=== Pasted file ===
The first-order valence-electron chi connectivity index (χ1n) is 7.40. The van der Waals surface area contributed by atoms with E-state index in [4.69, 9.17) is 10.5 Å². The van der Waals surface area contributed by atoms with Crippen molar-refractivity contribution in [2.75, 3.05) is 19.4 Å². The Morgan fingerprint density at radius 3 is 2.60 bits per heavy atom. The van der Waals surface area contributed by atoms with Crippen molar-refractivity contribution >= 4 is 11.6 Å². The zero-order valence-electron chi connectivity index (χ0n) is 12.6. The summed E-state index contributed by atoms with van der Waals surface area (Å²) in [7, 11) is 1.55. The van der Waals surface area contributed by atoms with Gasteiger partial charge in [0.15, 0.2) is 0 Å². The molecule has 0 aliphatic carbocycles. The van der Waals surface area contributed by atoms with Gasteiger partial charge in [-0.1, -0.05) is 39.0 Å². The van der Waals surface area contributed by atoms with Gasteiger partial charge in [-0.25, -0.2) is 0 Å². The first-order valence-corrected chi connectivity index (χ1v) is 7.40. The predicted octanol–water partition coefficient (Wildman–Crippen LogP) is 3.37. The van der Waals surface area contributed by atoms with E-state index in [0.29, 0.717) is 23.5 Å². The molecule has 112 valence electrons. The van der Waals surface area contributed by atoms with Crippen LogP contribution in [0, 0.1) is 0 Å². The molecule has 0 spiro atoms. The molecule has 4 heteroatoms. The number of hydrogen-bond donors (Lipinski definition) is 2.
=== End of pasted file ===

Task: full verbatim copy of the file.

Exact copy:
The first-order valence-electron chi connectivity index (χ1n) is 7.40. The van der Waals surface area contributed by atoms with E-state index in [4.69, 9.17) is 10.5 Å². The van der Waals surface area contributed by atoms with Crippen molar-refractivity contribution in [2.75, 3.05) is 19.4 Å². The Morgan fingerprint density at radius 3 is 2.60 bits per heavy atom. The van der Waals surface area contributed by atoms with Crippen molar-refractivity contribution >= 4 is 11.6 Å². The zero-order valence-electron chi connectivity index (χ0n) is 12.6. The summed E-state index contributed by atoms with van der Waals surface area (Å²) in [7, 11) is 1.55. The van der Waals surface area contributed by atoms with Gasteiger partial charge in [0.15, 0.2) is 0 Å². The molecule has 0 aliphatic carbocycles. The van der Waals surface area contributed by atoms with Gasteiger partial charge in [-0.1, -0.05) is 39.0 Å². The van der Waals surface area contributed by atoms with Gasteiger partial charge in [-0.25, -0.2) is 0 Å². The first-order valence-corrected chi connectivity index (χ1v) is 7.40. The predicted octanol–water partition coefficient (Wildman–Crippen LogP) is 3.37. The van der Waals surface area contributed by atoms with E-state index in [0.29, 0.717) is 23.5 Å². The molecule has 112 valence electrons. The van der Waals surface area contributed by atoms with Crippen LogP contribution in [0, 0.1) is 0 Å². The molecule has 0 spiro atoms. The molecule has 4 heteroatoms. The number of hydrogen-bond donors (Lipinski definition) is 2.